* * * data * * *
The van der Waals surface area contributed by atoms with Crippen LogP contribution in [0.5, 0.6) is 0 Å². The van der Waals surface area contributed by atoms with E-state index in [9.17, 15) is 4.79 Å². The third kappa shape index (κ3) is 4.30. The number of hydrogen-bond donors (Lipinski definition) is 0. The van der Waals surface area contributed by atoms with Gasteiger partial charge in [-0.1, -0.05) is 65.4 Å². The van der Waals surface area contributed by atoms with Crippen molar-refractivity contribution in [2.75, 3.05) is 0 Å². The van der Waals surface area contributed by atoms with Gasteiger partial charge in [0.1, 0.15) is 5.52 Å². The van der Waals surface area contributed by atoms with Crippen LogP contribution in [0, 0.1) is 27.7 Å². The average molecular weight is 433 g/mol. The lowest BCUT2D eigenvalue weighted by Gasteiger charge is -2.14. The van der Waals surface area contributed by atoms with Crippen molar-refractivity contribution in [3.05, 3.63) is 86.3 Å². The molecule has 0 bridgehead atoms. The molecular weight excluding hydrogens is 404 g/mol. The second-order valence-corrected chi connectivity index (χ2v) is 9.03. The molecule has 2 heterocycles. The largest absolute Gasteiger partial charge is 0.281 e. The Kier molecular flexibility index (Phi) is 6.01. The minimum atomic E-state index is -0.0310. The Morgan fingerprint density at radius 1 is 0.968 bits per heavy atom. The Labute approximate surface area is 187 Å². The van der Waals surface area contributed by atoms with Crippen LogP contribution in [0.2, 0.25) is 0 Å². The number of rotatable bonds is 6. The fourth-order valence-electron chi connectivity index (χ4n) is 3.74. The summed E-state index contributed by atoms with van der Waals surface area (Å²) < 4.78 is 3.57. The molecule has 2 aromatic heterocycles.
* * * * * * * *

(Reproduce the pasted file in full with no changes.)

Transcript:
The van der Waals surface area contributed by atoms with Crippen LogP contribution in [0.5, 0.6) is 0 Å². The van der Waals surface area contributed by atoms with E-state index in [9.17, 15) is 4.79 Å². The third kappa shape index (κ3) is 4.30. The number of hydrogen-bond donors (Lipinski definition) is 0. The van der Waals surface area contributed by atoms with Gasteiger partial charge in [-0.1, -0.05) is 65.4 Å². The van der Waals surface area contributed by atoms with Crippen molar-refractivity contribution in [2.75, 3.05) is 0 Å². The van der Waals surface area contributed by atoms with Gasteiger partial charge in [0.1, 0.15) is 5.52 Å². The van der Waals surface area contributed by atoms with Crippen LogP contribution in [0, 0.1) is 27.7 Å². The average molecular weight is 433 g/mol. The lowest BCUT2D eigenvalue weighted by Gasteiger charge is -2.14. The van der Waals surface area contributed by atoms with Crippen molar-refractivity contribution in [3.05, 3.63) is 86.3 Å². The molecule has 0 bridgehead atoms. The molecular weight excluding hydrogens is 404 g/mol. The second-order valence-corrected chi connectivity index (χ2v) is 9.03. The molecule has 2 heterocycles. The largest absolute Gasteiger partial charge is 0.281 e. The Kier molecular flexibility index (Phi) is 6.01. The minimum atomic E-state index is -0.0310. The Morgan fingerprint density at radius 1 is 0.968 bits per heavy atom. The Labute approximate surface area is 187 Å². The van der Waals surface area contributed by atoms with Crippen LogP contribution in [0.2, 0.25) is 0 Å². The number of rotatable bonds is 6. The fourth-order valence-electron chi connectivity index (χ4n) is 3.74. The summed E-state index contributed by atoms with van der Waals surface area (Å²) < 4.78 is 3.57. The molecule has 2 aromatic heterocycles.